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Shareholders approve 'say on pay' proposal

updated 05:10 pm EST, Tue March 4, 2008

Apple shareholder meeting

Apple shareholders today approved a non-binding resolution requesting the board of directors to provide shareholders with input on executive compensation. The proposal required a majority of votes from shareholders to pass, while another shareholder proposal to create a board committee on sustainability and environmental protection was rejected, according to Scott Adams, who represents the AFL-CIO, asked shareholders to demand a "say on pay" as a result of uncontrolled executive compensation.

"The U.S. system for paying the CEO is broken," Adams said.

Company CEO Steve Jobs quipped during an open question-and-answer session at the meeting: "I'm hoping the say on pay proposal will help me with my dollar a year."

Jobs' compensation as CEO of Apple is just $1 per year, a move that was enacted after reports surfaced on his prior status as the most well-payed CEO. Jobs receives stock grants as another form of compensation, however, and is a major shareholder of Apple Inc.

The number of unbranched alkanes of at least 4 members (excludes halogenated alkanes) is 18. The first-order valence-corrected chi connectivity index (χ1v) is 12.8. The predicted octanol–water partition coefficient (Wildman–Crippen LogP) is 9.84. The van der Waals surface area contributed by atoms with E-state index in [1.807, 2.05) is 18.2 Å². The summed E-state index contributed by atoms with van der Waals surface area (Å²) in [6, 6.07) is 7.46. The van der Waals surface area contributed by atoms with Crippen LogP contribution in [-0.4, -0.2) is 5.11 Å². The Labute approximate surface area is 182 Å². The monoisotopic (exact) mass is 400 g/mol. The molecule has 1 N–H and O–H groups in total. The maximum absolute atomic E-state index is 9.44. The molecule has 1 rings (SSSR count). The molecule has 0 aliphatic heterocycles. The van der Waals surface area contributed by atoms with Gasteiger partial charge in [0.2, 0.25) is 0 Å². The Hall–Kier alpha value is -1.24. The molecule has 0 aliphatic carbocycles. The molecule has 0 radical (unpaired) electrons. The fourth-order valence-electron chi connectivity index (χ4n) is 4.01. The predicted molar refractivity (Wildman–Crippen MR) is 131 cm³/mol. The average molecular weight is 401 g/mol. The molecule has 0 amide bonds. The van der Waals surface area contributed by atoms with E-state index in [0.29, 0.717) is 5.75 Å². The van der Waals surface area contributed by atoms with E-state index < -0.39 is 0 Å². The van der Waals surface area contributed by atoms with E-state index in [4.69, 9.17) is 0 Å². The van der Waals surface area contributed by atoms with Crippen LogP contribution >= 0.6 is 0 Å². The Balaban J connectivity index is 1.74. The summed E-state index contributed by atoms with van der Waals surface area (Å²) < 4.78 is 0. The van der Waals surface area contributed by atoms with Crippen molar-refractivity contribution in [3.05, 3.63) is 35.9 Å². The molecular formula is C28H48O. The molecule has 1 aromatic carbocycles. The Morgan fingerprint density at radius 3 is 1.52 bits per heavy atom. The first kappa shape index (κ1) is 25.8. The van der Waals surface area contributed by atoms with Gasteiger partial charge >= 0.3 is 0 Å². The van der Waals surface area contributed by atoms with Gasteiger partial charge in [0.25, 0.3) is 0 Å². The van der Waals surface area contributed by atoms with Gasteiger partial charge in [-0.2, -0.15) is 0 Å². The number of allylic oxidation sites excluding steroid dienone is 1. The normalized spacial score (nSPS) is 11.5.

by MacNN Staff



  1. nedlohs

    Joined: Dec 1969



    Maybe the union can control the profit growth this way as well...sigh....

  1. ender

    Joined: Dec 1969


    wrong target

    Unlike executives at companies which are losing millions of dollars or suffering significant layoffs, and who are still collecting millions in salaries, I'd say Apple's board earns every penny they are paid.

  1. sixcolors

    Joined: Dec 1969


    I own I should get a say

    I think it's fair that the shareholders guide compensation. Note I said guide not set.

  1. climacs

    Joined: Dec 1969


    I voted for it

    it's non-binding anyway but yes, it seems like Apple is one of the last companies where there is a potential issue of CEO getting dramatically overpaid for dramatic underperformance.

  1. testudo

    Joined: Dec 1969


    me too

    The only downside is it is non-binding. But I voted for it partly because the BOD recommended you vote "No".

    Heaven forbid the owners of a company have a say in how the company operates or compensates its people.

    I also voted NO to Bill Campbell, but that probably didn't help any. How people can leave him on the board when his company is so mac-unfriendly is completely beyond me.

    BTW, the article is wrong. Jobs' $1 salary was not put in place "after reports surfaced on his prior status as the most well-payed CEO." He's always been paid $1. His most well-payed part comes from his bonuses, plane, etc. (which is where most of the compensation given to CEOs come from).

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